1958. When thumbing through the pages of that year in queer history, it's hard to not feel nostalgic for the sense of urgent activism and forbidden love. Ann Bannon's newly-published lesbian pulp novel, Odd Girl Out, was being read under dinner tables everywhere. America's first pro-gay publication, ONE, Inc., had sued for its right to exist, and actually won. Meanwhile, Phyllis Martin and Del Lyon's lesbian organization, The Daughters of Bilitis, was in the midst of celebrating its third anniversary.
The new off-Broadway play June and Nancy explores a lesbian relationship taking place in Manhattan during that same year. June (Michelle Ramoni), an aspiring visual artist, is struggling to market her work while dealing with a decade-long unfulfilled marriage. The time spent with her husband is seen through a tense June Cleaver veneer. Meanwhile, Nancy (Gabrielle Maisels) is worlds more independent. Confident in her lesbianism and her loner status, she's reminiscent of Joyce, the Life Magazine photo editor on Mad Men who attempted to seduce Peggy. But unlike Joyce, Nancy is successful in winning June over:
Nancy is a lesbian who met June, a woman married for ten years, at an art museum, where she worked as a volunteer guide. June has had two miscarriages and is in a frustrating marriage to a man who only sees her as the woman who provides meals, housecleaning, occasional sex and nothing more. She has no love and no future and has started to hit the bottle. Nancy, for her part, is out of work, has no partner and is thinking about moving to San Francisco.
The two women fall in love and tumble into a lonely, sad and harrowing “life in hiding” as lesbians in a world where women in general are hopelessly repressed by society, much less lesbian women.
Theatrical coming out stories have criticized for being peppered with tropes ("the lesbian who sleeps with a man," "the lesbian who dies," "the intolerant relative," "the inevitable coffee-on-a- park bench moment") and also failing to explore the other challenges of queer relationships. Yet June and Nancy works because it's set in a critical time period for America's gays, one which hasn't really been explored at length on stage or on-screen. The challenges the characters face aren't plot devices; they are historical fact.
Additionally, as an out-of-the-closet cisgender lesbian in 2012, there is something remarkably fascinating -- even erotic -- about the idea of a closet. Discreet affairs between women behind closed doors are illicit, and rife with tension. This is only heightened by the cultural and aesthetic period in which June and Nancy is set. The stageplay is the lesbian equivalent of a Mad Men affair, but with less misogyny and so much more at stake.
1958 was so much more than high-waisted trousers and KitchenAid mixers, however. On the eve of the Sexual Revolution, the intersection of womanhood and unorthodox sexual desire was still a very slippery slope. Female sexuality was still a largely misunderstood concept. The rigid femininity of the 1950s reassured the rest of the world that you were heterosexual and obedient. Blending in was esteemed. Queer women frequently walked a fine line between bringing too much attention to themselves, or none at all. As a graduate student at UC Berkeley in the late 50s, Mildred Dickemann experienced this nuance firsthand:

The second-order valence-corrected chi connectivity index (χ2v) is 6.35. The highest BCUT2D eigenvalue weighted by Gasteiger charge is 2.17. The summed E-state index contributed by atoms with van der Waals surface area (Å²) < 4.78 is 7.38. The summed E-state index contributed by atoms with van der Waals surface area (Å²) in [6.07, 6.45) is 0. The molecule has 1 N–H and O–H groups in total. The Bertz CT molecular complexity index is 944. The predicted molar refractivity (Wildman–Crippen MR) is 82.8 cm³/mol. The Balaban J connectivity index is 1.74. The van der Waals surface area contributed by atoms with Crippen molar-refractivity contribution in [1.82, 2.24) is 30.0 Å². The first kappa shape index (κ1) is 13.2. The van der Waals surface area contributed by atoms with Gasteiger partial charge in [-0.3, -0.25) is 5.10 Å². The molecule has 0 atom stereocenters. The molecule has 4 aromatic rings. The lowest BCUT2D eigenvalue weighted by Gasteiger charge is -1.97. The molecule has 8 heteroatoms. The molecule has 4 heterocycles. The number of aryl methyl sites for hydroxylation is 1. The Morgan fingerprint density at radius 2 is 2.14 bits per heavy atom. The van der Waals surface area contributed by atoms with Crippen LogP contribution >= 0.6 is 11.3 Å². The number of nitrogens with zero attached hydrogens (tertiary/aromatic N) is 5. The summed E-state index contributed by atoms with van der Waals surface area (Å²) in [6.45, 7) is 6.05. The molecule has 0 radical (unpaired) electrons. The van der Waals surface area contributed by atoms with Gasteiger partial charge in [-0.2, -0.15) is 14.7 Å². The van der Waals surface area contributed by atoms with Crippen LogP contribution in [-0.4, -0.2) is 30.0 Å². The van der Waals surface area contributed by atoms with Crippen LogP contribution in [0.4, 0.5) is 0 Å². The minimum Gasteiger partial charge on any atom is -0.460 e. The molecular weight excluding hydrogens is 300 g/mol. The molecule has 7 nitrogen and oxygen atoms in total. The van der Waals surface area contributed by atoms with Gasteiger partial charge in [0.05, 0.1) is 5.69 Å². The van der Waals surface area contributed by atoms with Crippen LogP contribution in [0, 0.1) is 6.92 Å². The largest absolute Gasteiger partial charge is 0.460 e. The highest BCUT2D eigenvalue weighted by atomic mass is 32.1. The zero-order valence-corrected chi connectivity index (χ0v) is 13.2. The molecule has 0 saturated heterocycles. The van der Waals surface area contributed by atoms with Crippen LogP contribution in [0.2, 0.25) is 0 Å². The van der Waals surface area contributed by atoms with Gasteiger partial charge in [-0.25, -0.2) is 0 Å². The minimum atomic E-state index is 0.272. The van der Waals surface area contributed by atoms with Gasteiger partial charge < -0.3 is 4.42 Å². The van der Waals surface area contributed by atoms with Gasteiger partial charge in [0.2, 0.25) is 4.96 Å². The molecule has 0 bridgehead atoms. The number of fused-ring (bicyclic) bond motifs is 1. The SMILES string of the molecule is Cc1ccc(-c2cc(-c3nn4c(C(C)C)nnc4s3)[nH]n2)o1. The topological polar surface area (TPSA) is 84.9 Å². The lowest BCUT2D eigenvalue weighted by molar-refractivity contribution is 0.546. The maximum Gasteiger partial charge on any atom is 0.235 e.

Fearing for her professional reputation, Dickemann said she restricted herself to going to bars and reading lesbian pulp novels she bought at the old California Book Co. on Telegraph Avenue.
"The code was in those days that you could be what you wanted to be as long as you kept it a secret," she recalled in her oral history. "And the violations of the code were what did you in."
This is also thoroughly explored in June and Nancy:
Nancy, a lithographer, fully understands discrimination against lesbians and women. At the start of the play, she delivers a talk at a lithographers’ convention but nobody pays any attention because she is a woman.
There were grave consequences for sticking out too much. The year prior, Arthur Mathews, a New Jersey doctor, claimed to have cured a lesbian by "getting her hair professionally styled, teaching her to apply cosmetics, and hiring a fashion expert." Others took more drastic measures. While the Red Scare-spawned connection between homosexuality and communism had waned, the homophobia still existed. Queer people were still regularly institutionalized for "mental illness."
Secrecy is a doubled-edged sword. The relationship depicted in June and Nancy is salacious one moment, solemn the next. The crippling side effects of living two lives, including marriage, childbearing and loneliness, are explored throughout the play. We've seen glimpses of this before in theater and films -- in The Hours, Mona Lisa Smile and Common Ground--but never to this degree.
It's nice to witness June and Nancy's main characters living and breathing on-stage as opposed to within the pages of a pulp fiction novel; not only for entertainment's sake, but because they draw the spotlight onto the oft-unrecognized generation of gay women who elbowed their way through society before us. They are a testament to progress, not to mention a visual affirmation that things can, and do, get better.